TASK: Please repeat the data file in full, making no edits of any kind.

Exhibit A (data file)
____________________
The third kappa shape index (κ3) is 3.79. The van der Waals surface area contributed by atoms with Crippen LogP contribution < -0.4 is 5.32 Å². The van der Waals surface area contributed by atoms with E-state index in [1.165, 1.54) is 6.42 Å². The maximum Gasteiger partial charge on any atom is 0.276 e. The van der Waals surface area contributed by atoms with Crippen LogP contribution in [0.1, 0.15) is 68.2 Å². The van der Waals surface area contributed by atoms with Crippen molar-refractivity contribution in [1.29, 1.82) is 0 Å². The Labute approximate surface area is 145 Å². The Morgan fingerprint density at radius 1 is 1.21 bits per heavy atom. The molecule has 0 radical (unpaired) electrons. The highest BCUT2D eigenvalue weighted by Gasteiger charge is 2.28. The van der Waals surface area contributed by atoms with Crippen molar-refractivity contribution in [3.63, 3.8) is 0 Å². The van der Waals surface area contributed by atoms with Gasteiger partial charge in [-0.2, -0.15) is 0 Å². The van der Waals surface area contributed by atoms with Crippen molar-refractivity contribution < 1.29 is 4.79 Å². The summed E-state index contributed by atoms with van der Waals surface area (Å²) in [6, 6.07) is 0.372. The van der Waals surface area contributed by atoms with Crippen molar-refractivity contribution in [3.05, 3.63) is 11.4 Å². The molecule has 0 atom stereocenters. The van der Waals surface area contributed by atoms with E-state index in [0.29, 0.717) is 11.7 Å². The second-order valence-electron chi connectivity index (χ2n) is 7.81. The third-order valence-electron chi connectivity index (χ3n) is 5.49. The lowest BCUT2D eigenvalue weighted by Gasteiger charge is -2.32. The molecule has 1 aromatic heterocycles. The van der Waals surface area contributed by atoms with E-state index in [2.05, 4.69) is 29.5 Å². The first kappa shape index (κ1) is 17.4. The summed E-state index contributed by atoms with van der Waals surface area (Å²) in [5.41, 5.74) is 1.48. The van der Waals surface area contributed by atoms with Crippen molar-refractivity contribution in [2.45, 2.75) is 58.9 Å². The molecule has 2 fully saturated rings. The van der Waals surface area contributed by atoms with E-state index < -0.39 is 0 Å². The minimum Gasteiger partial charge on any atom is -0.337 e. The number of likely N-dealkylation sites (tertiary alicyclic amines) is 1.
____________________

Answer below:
The third kappa shape index (κ3) is 3.79. The van der Waals surface area contributed by atoms with Crippen LogP contribution < -0.4 is 5.32 Å². The van der Waals surface area contributed by atoms with E-state index in [1.165, 1.54) is 6.42 Å². The maximum Gasteiger partial charge on any atom is 0.276 e. The van der Waals surface area contributed by atoms with Crippen LogP contribution in [0.1, 0.15) is 68.2 Å². The van der Waals surface area contributed by atoms with Crippen molar-refractivity contribution in [1.29, 1.82) is 0 Å². The Labute approximate surface area is 145 Å². The Morgan fingerprint density at radius 1 is 1.21 bits per heavy atom. The molecule has 0 radical (unpaired) electrons. The highest BCUT2D eigenvalue weighted by Gasteiger charge is 2.28. The van der Waals surface area contributed by atoms with Crippen molar-refractivity contribution in [3.63, 3.8) is 0 Å². The van der Waals surface area contributed by atoms with Gasteiger partial charge in [-0.2, -0.15) is 0 Å². The van der Waals surface area contributed by atoms with Crippen molar-refractivity contribution < 1.29 is 4.79 Å². The summed E-state index contributed by atoms with van der Waals surface area (Å²) in [6, 6.07) is 0.372. The van der Waals surface area contributed by atoms with Crippen molar-refractivity contribution in [3.05, 3.63) is 11.4 Å². The molecule has 0 atom stereocenters. The van der Waals surface area contributed by atoms with E-state index in [0.29, 0.717) is 11.7 Å². The second-order valence-electron chi connectivity index (χ2n) is 7.81. The third-order valence-electron chi connectivity index (χ3n) is 5.49. The lowest BCUT2D eigenvalue weighted by Gasteiger charge is -2.32. The molecule has 1 aromatic heterocycles. The van der Waals surface area contributed by atoms with E-state index in [2.05, 4.69) is 29.5 Å². The first kappa shape index (κ1) is 17.4. The summed E-state index contributed by atoms with van der Waals surface area (Å²) in [5.41, 5.74) is 1.48. The van der Waals surface area contributed by atoms with Crippen molar-refractivity contribution in [2.45, 2.75) is 58.9 Å². The molecule has 2 fully saturated rings. The van der Waals surface area contributed by atoms with E-state index < -0.39 is 0 Å². The minimum Gasteiger partial charge on any atom is -0.337 e. The number of likely N-dealkylation sites (tertiary alicyclic amines) is 1.